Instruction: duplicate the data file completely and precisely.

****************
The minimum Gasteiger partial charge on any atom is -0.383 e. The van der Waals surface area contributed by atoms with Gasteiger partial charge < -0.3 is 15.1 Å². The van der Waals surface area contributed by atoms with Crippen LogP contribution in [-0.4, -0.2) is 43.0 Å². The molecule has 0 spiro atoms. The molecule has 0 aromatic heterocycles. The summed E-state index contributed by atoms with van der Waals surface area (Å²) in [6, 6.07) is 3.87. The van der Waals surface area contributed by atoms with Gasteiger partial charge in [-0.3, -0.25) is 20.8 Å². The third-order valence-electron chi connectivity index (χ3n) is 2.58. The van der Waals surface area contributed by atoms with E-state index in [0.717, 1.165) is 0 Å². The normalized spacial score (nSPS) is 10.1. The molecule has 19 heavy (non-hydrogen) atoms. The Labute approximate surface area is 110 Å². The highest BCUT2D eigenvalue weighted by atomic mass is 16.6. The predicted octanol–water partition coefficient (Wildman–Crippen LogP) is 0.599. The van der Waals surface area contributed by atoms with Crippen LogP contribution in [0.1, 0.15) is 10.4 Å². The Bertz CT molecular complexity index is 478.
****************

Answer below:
The minimum Gasteiger partial charge on any atom is -0.383 e. The van der Waals surface area contributed by atoms with Gasteiger partial charge < -0.3 is 15.1 Å². The van der Waals surface area contributed by atoms with Crippen LogP contribution in [-0.4, -0.2) is 43.0 Å². The molecule has 0 spiro atoms. The molecule has 0 aromatic heterocycles. The summed E-state index contributed by atoms with van der Waals surface area (Å²) in [6, 6.07) is 3.87. The van der Waals surface area contributed by atoms with Gasteiger partial charge in [-0.3, -0.25) is 20.8 Å². The third-order valence-electron chi connectivity index (χ3n) is 2.58. The van der Waals surface area contributed by atoms with E-state index in [0.717, 1.165) is 0 Å². The normalized spacial score (nSPS) is 10.1. The molecule has 19 heavy (non-hydrogen) atoms. The Labute approximate surface area is 110 Å². The highest BCUT2D eigenvalue weighted by atomic mass is 16.6. The predicted octanol–water partition coefficient (Wildman–Crippen LogP) is 0.599. The van der Waals surface area contributed by atoms with Crippen LogP contribution in [0.1, 0.15) is 10.4 Å². The Bertz CT molecular complexity index is 478.